All posts tagged e36

Tuner Tuesday: 1996 BMW M3 LS1

Why do I like posting American V8 swaps to German cars? Well, in part it’s because they’re a fantastic performance value. In dollar per horsepower produced, it’s just downright hard to beat a package like the GM “LS” line. Yes, they’re a blunt tool compared to the precision work that typically characterized the stock motors the original car came with – but sometimes, you just need or want a big hammer. The “LS” wasn’t just a a unintelligent lump of iron, though – with aluminum construction, they’re often lighter than the engines that they replace. Two of the favorite chassis to stick these engines in are two of the best regarded, best handling chassis out of the box that enthusiasts love to modify – the Porsche 944 Turbo and the BMW M3:

CLICK FOR DETAILS: 1996 BMW M3 LS1 on bimmerformums

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Week In Review

Welcome back to Week in Review, where we recap the last few weeks of vehicles we have featured:

The 1980 Mercedes-Benz 280GE sold for $7,950: Closed Auction | Our Post on this Truck

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Motorsports Monday: 1993 BMW 318i Dinan-Built Racecar – REVISIT

After failing to sell back in June when I originally wrote it up, the semi-mystery “Dinan-built” 318i racer is back up for sale. There is no more information offered this time around and the car is once again a reserve auction; I’d guess that the seller hasn’t changed their $28,000 expectation and this car will continue to be a hard sell – but it’s pretty cool to check out! What would you pay?

CLICK FOR DETAILS: 1993 BMW 318i Dinan Race Car on eBay

The below post originally appeared on our site June 30, 2014:

Obviously we write up a lot of cars at this site, and we see our fair share of cars from dealers with a real gap in information provided that we’d like to see. Often times, there seems to be no rhyme or reason to which cars get no description or why; they can be a 300SL Gullwing for multiple millions of dollars right to a first generation GTi. Despite the range of value, one thing unites these cars; there are enthusiasts who love to see them, and buyers who would really like to know more about the car. Today’s car is no exception; a 1993 BMW 318i, this would generally be a forgotten charm right now. The E36, while a great car in its own right, isn’t in favor the way the E30 is and consequently larger engined variants are plentiful, and more importantly cheap. So what is interesting about this economy car turned racer? Well, it’s a claimed Dinan built car, and for a time in the 1990s BMW handed Dinan the keys to build some pretty wild semi-factory backed racers – so they’re well versed. But the mystery isn’t solved there:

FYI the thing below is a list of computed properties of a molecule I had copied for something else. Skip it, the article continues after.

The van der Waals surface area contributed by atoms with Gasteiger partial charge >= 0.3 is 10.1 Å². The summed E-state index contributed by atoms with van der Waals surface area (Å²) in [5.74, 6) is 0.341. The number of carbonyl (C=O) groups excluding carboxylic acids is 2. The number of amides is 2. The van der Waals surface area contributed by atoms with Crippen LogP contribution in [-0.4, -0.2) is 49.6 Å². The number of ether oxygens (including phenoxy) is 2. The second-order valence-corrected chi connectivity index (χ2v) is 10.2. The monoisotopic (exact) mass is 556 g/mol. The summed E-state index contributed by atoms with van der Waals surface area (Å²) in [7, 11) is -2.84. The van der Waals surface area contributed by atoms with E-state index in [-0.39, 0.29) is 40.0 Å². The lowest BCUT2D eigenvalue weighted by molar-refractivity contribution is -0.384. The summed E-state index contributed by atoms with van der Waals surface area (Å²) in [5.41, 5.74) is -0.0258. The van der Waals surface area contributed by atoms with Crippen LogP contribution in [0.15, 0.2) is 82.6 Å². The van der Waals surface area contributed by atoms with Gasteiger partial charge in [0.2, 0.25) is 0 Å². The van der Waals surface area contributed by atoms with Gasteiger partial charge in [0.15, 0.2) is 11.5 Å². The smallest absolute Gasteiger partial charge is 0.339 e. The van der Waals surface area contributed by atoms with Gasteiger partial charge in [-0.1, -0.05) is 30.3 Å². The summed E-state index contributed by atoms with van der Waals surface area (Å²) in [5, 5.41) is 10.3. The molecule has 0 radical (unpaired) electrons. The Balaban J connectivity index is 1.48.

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1994 BMW M3 Euro-spec

For some time, there was a giant gulf in between European-spec cars and U.S. spec cars. Granted, part of that divide still exists today if the large assortment of cars that do not make it to these shores, but at least enthusiasts can rejoice that at last – for the most part – performance versions that are available in Germany are very close to the same that we receive here. One of the last notable cars to exhibit the large divide was the E36 M3; while Europeans enjoyed over 280 horsepower from the individual throttle body S50B30 in 1992, the later released U.S. spec M3 carried an entirely different motor with some 40 horsepower less. Though the S50B30US is certainly a great motor by itself, the knowledge that the “better” version existed across the pond somehow took a bit of legitimacy away from it. Also differentiating the European versions were better floating rotor brakes, better glass headlights, better lower and stiffer suspension, and some neat interior options:

CLICK FOR DETAILS: 1994 BMW M3 on eBay

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Tuner Tuesday: 1997 Alpina B6 2.8 Touring

While some other aftermarket tuners such as Ruf and Renntech offer turned up versions of the already potent cars, Alpina operates slightly differently – filling in the voids of models not offered by the manufacturer. There are plenty of examples of this, and if often seems to be misunderstood; Jeremy Clarkson’s review of the Alpina Roadster is probably the most notable case. A slower, softer, automatic version of the hardcore roadster certainly doesn’t make a lot of sense at first glance. But what Alpina does is give enthusiasts the opportunity to enjoy the performance that BMW offered in a slightly different package that sometimes outperforms the original platform car – Chris Harris recently found the B3 Biturbo to be nearly “the perfect car“. One of the notable missing gaps in the BMW lineup was a faster version of the E36 Touring; building off the earlier B6 – effectively, Alpina’s 4-door M3 challenger built between 1992 and 1993 with a bespoke engine and typical Alpina upgrades, the company later launched the Japanese-only market B6 2.8 Touring. Produced between 1996 and 1998, only 136 of these small wagons were produced, again utilizing the 240 horsepower bespoke Alpina motor, special wheels and interiors, Alpina’s own body kit, exhaust and suspension. They were available in 3 colors only; red, silver, and green:

CLICK FOR DETAILS: 1997 Alpina B6 2.8 Touring on eBay

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